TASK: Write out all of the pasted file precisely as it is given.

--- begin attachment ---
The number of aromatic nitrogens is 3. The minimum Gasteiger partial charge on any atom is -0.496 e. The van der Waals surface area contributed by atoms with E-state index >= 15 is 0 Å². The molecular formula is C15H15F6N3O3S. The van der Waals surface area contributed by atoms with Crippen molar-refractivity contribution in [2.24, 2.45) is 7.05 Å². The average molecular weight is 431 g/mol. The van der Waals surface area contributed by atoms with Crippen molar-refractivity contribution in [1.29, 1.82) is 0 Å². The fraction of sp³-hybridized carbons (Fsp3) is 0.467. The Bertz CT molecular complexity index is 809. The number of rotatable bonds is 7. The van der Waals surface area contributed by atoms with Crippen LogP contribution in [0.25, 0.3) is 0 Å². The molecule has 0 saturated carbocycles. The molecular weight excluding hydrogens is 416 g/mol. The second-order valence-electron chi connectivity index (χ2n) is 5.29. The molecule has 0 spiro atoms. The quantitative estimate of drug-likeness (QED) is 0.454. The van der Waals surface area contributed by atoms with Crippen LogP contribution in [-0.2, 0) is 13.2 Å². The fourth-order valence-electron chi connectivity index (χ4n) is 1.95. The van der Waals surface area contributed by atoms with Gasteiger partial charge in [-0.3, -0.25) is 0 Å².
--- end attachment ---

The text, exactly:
The number of aromatic nitrogens is 3. The minimum Gasteiger partial charge on any atom is -0.496 e. The van der Waals surface area contributed by atoms with E-state index >= 15 is 0 Å². The molecular formula is C15H15F6N3O3S. The van der Waals surface area contributed by atoms with Crippen molar-refractivity contribution in [2.24, 2.45) is 7.05 Å². The average molecular weight is 431 g/mol. The van der Waals surface area contributed by atoms with Crippen molar-refractivity contribution in [1.29, 1.82) is 0 Å². The fraction of sp³-hybridized carbons (Fsp3) is 0.467. The Bertz CT molecular complexity index is 809. The number of rotatable bonds is 7. The van der Waals surface area contributed by atoms with Crippen LogP contribution in [0.25, 0.3) is 0 Å². The molecule has 0 saturated carbocycles. The molecular weight excluding hydrogens is 416 g/mol. The second-order valence-electron chi connectivity index (χ2n) is 5.29. The molecule has 0 spiro atoms. The quantitative estimate of drug-likeness (QED) is 0.454. The van der Waals surface area contributed by atoms with Crippen LogP contribution in [-0.2, 0) is 13.2 Å². The fourth-order valence-electron chi connectivity index (χ4n) is 1.95. The van der Waals surface area contributed by atoms with Gasteiger partial charge in [-0.3, -0.25) is 0 Å².